Interference delivers atomic detail

By Kimberly Patch, Technology Research News

Today's electron microscopes can image individual atoms, and they can determine how close atoms are to each other within an angstrom. This is not a fine enough measure, however, to determine all the subtle changes in atomic structure that, for instance, allow a material to be a superconductor.

Researchers at Brookhaven National Laboratory have developed a technique that uses light interference patterns to determine atom placement within a picometer. There are 100 picometers in an angstrom and one billion picometer's in a millimeter.

The ability to determine atom placement within a picometer is potentially useful for designing many high-tech materials with greater precision. "If you look at the structure of anything, all the physical properties of a material [are] determined by the structure -- by the atomic arrangement," said Yimei Zhu, a tenured scientist and group leader at Brookhaven National Laboratory.

The nucleus of an atom has a radius of about an angstrom, and in solid materials atoms are four or five angstroms apart. The precision of the interferometry technique versus what was possible before is analogous to determining the position of an object the size of a person within a centimeter rather than a meter.

The technique uses a top-of-the-line 300-kilovolt transmission electron microscope. The results are not images of atoms with measurable distances between them, however. Instead, the researchers use indirect measures to determine the average distance of a group of atoms along an interface between two substances.

An ordinary camera uses only the amplitude of lightwaves to render an image. There is additional information about an object's position, however, in the phase, or interference patterns of two coherent light sources bouncing off it. Light beams that are coherent, or tuned to the same wavelength, cancel or amplify each other in a discernible pattern. Holograms use both attributes of light to build images, gaining the illusion of depth from phase information.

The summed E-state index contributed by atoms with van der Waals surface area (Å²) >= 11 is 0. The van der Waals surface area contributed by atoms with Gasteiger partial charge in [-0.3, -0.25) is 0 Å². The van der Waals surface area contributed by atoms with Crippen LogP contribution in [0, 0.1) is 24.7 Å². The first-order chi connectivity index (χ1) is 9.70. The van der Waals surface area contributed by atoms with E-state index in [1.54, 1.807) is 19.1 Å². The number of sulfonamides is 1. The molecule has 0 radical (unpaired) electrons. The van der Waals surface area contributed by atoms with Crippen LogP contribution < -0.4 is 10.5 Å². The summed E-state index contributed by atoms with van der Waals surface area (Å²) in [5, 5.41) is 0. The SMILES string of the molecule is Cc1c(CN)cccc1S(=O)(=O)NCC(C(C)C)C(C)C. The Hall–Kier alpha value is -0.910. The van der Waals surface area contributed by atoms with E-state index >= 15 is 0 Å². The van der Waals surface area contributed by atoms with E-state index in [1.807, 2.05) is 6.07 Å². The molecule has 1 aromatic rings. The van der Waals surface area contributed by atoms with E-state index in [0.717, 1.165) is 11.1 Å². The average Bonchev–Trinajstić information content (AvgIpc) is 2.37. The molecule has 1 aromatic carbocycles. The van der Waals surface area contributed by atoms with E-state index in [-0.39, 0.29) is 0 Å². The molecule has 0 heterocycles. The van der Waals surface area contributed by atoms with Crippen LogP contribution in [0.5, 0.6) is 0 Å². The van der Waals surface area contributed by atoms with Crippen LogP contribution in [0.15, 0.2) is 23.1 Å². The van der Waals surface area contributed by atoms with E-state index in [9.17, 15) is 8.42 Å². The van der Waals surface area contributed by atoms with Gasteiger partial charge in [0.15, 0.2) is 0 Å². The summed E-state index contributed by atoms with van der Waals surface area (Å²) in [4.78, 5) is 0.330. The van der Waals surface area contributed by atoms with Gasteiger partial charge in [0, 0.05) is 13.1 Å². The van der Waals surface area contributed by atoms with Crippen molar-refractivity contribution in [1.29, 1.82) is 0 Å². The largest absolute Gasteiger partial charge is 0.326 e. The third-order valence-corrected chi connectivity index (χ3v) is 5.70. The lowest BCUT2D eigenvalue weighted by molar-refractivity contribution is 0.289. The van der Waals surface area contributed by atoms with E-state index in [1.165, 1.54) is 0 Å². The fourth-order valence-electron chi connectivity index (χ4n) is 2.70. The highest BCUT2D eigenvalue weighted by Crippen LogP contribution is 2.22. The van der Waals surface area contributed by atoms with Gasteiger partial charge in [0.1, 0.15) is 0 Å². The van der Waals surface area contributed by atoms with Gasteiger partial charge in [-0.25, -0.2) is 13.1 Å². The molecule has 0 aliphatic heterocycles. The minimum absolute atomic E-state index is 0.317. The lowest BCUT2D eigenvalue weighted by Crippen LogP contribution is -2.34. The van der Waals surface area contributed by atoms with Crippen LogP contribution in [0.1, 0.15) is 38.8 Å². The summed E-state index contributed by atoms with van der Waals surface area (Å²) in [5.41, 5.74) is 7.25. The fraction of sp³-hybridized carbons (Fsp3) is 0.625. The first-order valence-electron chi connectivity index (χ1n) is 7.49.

The interferometry technique uses both lightwave amplitude and interference to gain more information about the distance between atoms. In the images the technique produces, each disk represents a diffraction of coherent light sources bouncing off a certain plane of a material.

The researchers determine atom placement based on these multiple diffraction patterns. "Each disk tells you... how the crystals are related across a boundary," said Zhu.

The researchers developed the technique as part of an ongoing attempt to "determine atom displacement accurately enough to link the structure to the property... in superconductors. It's very important for practical applications because small lattice displacement significantly changes superconductivity," Zhu said. Atoms in crystals like semiconductors line up in a regular, lattice structure.

Much of the electronics industry depends on properties determined by small lattice changes in semiconductors. Many semiconductor devices are made of layers of material, and at the interfaces between the layers, atoms are displaced. The common practice of doping semiconductors, or impregnating them with another substance, also changes the semiconductor's lattice structure. "The [atoms] will move around a little bit," said Zhu.

Zhu's colleagues in the research were Lijun Wu and J. Tafto of Brookhaven National Laboratory. They published the research in the December 11, 2000 issue of Physical Review Letters. The study was funded by the Department of Energy.

Timeline:   Now
Funding:   Government
TRN Categories:   Semiconductors and Materials
Story Type:   News
Related Elements:   Technical Paper, "Picometer Accuracy in Measuring Lattice Displacements across Planar Faults by Interferometry in Coherent Electron Diffraction," December 11, Physical Review Letters


December 6, 2000

Page One

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Safe havens offer practical quantum processing

Mechanical data storage goes massively parallel

Frosted nanotubes make metal wires

Interference delivers atomic details


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